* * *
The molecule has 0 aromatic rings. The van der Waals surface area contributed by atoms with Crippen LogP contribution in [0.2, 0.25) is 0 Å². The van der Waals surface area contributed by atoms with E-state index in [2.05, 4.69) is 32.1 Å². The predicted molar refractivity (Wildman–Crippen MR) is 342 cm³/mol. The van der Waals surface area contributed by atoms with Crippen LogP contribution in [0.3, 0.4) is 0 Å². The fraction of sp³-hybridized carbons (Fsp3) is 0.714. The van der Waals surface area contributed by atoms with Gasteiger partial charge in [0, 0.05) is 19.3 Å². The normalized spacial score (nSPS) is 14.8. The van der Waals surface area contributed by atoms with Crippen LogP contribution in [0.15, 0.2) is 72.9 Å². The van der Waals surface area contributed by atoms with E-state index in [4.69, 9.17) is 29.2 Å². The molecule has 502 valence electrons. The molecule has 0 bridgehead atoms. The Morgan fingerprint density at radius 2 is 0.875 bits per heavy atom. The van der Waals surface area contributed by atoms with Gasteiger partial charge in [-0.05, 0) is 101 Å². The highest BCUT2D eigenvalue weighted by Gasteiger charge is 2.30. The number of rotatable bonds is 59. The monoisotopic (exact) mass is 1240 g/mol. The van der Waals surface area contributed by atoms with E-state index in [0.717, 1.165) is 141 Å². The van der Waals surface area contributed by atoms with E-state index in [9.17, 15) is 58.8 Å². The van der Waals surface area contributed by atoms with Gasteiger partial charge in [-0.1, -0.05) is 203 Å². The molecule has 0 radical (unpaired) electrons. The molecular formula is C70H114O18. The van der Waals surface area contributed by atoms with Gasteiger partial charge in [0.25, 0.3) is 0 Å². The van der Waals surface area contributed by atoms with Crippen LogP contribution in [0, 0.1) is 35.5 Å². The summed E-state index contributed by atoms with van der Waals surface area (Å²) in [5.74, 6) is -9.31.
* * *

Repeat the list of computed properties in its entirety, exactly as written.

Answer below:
The molecule has 0 aromatic rings. The van der Waals surface area contributed by atoms with Crippen LogP contribution in [0.2, 0.25) is 0 Å². The van der Waals surface area contributed by atoms with E-state index in [2.05, 4.69) is 32.1 Å². The predicted molar refractivity (Wildman–Crippen MR) is 342 cm³/mol. The van der Waals surface area contributed by atoms with Crippen LogP contribution in [0.3, 0.4) is 0 Å². The fraction of sp³-hybridized carbons (Fsp3) is 0.714. The van der Waals surface area contributed by atoms with Gasteiger partial charge in [0, 0.05) is 19.3 Å². The normalized spacial score (nSPS) is 14.8. The van der Waals surface area contributed by atoms with Crippen LogP contribution in [0.15, 0.2) is 72.9 Å². The van der Waals surface area contributed by atoms with E-state index in [4.69, 9.17) is 29.2 Å². The molecule has 502 valence electrons. The molecule has 0 bridgehead atoms. The Morgan fingerprint density at radius 2 is 0.875 bits per heavy atom. The van der Waals surface area contributed by atoms with Gasteiger partial charge in [-0.05, 0) is 101 Å². The highest BCUT2D eigenvalue weighted by Gasteiger charge is 2.30. The number of rotatable bonds is 59. The monoisotopic (exact) mass is 1240 g/mol. The van der Waals surface area contributed by atoms with E-state index in [0.717, 1.165) is 141 Å². The van der Waals surface area contributed by atoms with E-state index in [9.17, 15) is 58.8 Å². The van der Waals surface area contributed by atoms with Gasteiger partial charge in [-0.1, -0.05) is 203 Å². The molecule has 0 radical (unpaired) electrons. The molecular formula is C70H114O18. The van der Waals surface area contributed by atoms with Gasteiger partial charge in [0.25, 0.3) is 0 Å². The van der Waals surface area contributed by atoms with Crippen LogP contribution in [0, 0.1) is 35.5 Å². The summed E-state index contributed by atoms with van der Waals surface area (Å²) in [5.74, 6) is -9.31.